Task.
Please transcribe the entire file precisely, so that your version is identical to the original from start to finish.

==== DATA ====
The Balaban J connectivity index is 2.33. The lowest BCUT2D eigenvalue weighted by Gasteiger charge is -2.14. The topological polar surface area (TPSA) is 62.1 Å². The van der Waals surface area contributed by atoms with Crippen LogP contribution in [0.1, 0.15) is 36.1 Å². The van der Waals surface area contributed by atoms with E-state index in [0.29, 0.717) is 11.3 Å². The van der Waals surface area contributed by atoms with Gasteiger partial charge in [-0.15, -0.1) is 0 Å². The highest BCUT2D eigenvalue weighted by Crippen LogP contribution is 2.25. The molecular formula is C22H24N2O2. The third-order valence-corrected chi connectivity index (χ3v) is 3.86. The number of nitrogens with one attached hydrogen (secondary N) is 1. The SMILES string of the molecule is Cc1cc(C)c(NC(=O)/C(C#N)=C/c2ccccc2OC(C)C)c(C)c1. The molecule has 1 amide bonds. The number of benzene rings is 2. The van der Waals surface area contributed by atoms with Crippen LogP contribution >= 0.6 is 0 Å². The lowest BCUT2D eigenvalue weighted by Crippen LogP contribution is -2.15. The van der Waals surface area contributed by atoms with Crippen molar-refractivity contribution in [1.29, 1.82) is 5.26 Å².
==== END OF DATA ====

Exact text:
The Balaban J connectivity index is 2.33. The lowest BCUT2D eigenvalue weighted by Gasteiger charge is -2.14. The topological polar surface area (TPSA) is 62.1 Å². The van der Waals surface area contributed by atoms with Crippen LogP contribution in [0.1, 0.15) is 36.1 Å². The van der Waals surface area contributed by atoms with E-state index in [0.29, 0.717) is 11.3 Å². The van der Waals surface area contributed by atoms with Gasteiger partial charge in [-0.15, -0.1) is 0 Å². The highest BCUT2D eigenvalue weighted by Crippen LogP contribution is 2.25. The molecular formula is C22H24N2O2. The third-order valence-corrected chi connectivity index (χ3v) is 3.86. The number of nitrogens with one attached hydrogen (secondary N) is 1. The SMILES string of the molecule is Cc1cc(C)c(NC(=O)/C(C#N)=C/c2ccccc2OC(C)C)c(C)c1. The molecule has 1 amide bonds. The number of benzene rings is 2. The van der Waals surface area contributed by atoms with Crippen LogP contribution >= 0.6 is 0 Å². The lowest BCUT2D eigenvalue weighted by Crippen LogP contribution is -2.15. The van der Waals surface area contributed by atoms with Crippen molar-refractivity contribution in [1.29, 1.82) is 5.26 Å².